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Prevalence of multimorbidity in the Cypriot population; A cross-sectional study (2018- 2019)

journal contribution
posted on 21.12.2020, 23:16 by M Kyprianidou, Demosthenes Panagiotakos, A Faka, M Kambanaros, KC Makris, CA Christophi
© 2020 Kyprianidou et al. This is an open access article distributed under the terms of the Creative Commons Attribution License, which permits unrestricted use, distribution, and reproduction in any medium, provided the original author and source are credited. Background Multimorbidity is defined as the co-existence of two or more chronic conditions. As life expectancy is increasing so does the prevalence of multimorbidity. Our aim was to estimate the prevalence of multimorbidity in Cyprus and identify the most prevalent diseases. Methods A representative sample of n = 1140 individuals over 18 years old was surveyed during 2018-2019. Demographic characteristics as well as the presence of chronic conditions, including mental disorders, were collected through a standardized questionnaire. Diseases were classified according to the International Classification of Diseases, 10th Revision (ICD-10). Results The age and gender standardized prevalence of multimorbidity was 28.6%. Multimorbidity was associated with age (p<0.001), with the highest rate observed among people aged 65+ years old (68.9%). Multimorbidity was higher in women than men (28.2% vs. 22.5%, p < .001) but similar in urban and rural regions (26.4% vs. 23.8%, p = 0.395). The most prevalent chronic diseases among people with multimorbidity were hyperlipidemia (44.7%), followed by hypertension (37.5%), gastric reflux (23.9%), and thyroid diseases (22.2%), while the most common combinations of diseases were in the circulatory and endocrine systems. The profile of the multimorbid individual indicated this to be a person at an older age with a higher BMI, a current smoker with a higher salary. Conclusions More than one quarter of the general population of Cyprus has multimorbidity, and this rate is almost 70% among the elderly. Multimorbidity is relatively common even in younger ages too. This underlines the need for prevention strategies and health awareness programs for the entire population.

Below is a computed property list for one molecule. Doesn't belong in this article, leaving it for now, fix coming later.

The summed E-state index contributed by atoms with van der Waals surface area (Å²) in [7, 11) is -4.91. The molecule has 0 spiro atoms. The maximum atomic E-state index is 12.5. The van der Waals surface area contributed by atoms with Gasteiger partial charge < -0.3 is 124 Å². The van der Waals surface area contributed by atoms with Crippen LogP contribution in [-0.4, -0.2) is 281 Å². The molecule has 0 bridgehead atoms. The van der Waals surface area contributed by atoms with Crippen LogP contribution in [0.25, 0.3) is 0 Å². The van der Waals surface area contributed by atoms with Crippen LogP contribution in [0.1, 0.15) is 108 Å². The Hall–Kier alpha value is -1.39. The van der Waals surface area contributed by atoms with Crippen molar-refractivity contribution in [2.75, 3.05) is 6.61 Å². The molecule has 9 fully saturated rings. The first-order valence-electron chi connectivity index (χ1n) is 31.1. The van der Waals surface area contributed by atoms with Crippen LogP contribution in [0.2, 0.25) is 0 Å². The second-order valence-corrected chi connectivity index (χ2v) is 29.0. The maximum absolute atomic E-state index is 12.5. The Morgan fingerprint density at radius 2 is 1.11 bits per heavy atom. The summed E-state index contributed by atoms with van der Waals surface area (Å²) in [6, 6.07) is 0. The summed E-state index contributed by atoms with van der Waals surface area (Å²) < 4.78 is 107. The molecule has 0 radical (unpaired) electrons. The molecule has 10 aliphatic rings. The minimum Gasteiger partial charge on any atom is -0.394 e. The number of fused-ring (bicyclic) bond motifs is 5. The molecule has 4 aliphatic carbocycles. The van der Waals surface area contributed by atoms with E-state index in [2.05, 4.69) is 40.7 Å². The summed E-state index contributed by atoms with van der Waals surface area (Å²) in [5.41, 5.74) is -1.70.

History

Publication Date

26/10/2020

Journal

PLoS ONE

Volume

15

Issue

10

Article Number

e0239835

Pagination

14p. (p. 1-14)

Publisher

Public Library of Science

ISSN

1932-6203

Rights Statement

The Author reserves all moral rights over the deposited text and must be credited if any re-use occurs. Documents deposited in OPAL are the Open Access versions of outputs published elsewhere. Changes resulting from the publishing process may therefore not be reflected in this document. The final published version may be obtained via the publisher’s DOI. Please note that additional copyright and access restrictions may apply to the published version.

Licence

Exports